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Watercolour Step By Step Demonstrations

The Forge / Carlton in Cleveland

As I mentioned on my blog in July 2005, I have been looking for an 'interior' subject to paint for a long time. It was just by chance that I had the opportunity to take photographs of Mr Ward's forge in Carlton in Cleveland, this is the resulting watercolour, I hope you find the following 'step by step' demonstration interesting and helpful?

As in all photographs, the result never matches the initial excitement and atmospheric feel of the subject, so the artist must draw heavily from the inspiration first felt. Don't be afraid to adjust the colour & tonal relationships seen in the photograph and try to achieve colour changes & transparency in all shadow areas.

 

Step One

I used the photograph as a memory jogger for 'drawing out' and compositional decision making.
The drawing was made using a 2b pencil on Arches 300lb Rough watercolour paper. The highlights were then 'masked out'.

 

 

Step Two

I wet the paper thoroughly, using clean water and introduced the colours softly. This stage must be worked quickly with confidence. The colours I used were: Raw Sienna, Permanent Magenta, Burnt Sienna, and Cobalt Blue & Cobalt Violet.

Step Three

With the masking fluid still in place I began to place further 'wet into wet' washes, (this time on dry paper) in an attempt to advance the painting, whilst retaining many soft edges and transitions.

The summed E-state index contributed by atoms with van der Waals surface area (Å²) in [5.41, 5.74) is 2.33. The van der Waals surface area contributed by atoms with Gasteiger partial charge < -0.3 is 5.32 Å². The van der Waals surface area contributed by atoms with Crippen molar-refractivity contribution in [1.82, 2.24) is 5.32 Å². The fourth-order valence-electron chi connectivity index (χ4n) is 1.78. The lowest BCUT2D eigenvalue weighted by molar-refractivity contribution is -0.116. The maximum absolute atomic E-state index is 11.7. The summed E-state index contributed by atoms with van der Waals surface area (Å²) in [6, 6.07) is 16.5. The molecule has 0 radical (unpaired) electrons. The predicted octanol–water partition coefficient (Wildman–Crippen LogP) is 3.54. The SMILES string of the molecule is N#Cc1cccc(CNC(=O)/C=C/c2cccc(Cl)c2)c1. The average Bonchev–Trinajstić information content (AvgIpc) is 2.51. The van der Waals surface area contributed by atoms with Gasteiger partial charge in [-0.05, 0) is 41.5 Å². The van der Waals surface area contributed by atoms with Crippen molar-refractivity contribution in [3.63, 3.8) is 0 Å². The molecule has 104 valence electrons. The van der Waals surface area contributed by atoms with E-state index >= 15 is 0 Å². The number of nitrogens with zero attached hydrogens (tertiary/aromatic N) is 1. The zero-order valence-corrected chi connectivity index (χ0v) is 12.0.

Step Four

I removed some of the masking fluid, and the painting was developed on dry paper using the above colours plus Ultra Marine Blue, which was used in varying strengths with Burnt Sienna, to develop the 'darks'.

Step Five

This stage is a continuation of Step 3, but by now I have begun to strengthen the colour mixers and add 'accents', for example to the red objects on the bench.

 

Step Six

I finished the painting by developing it further, making sure the tonal balance was retained.

Throughout the painting, I tried to create 'lost & found' edges to give variation and depth, without making it over detailed.

In certain places I used some unifying glazes, which enabled me to 'tie' two or three areas together tonally. For example, the patch of light along the back wall adjacent to the blacksmith's hearth was glazed with pure Raw Sienna and Cobalt Violet.

 

The Forge / Carlton in Cleveland

(Available as a Limited Edtion Signed Print)

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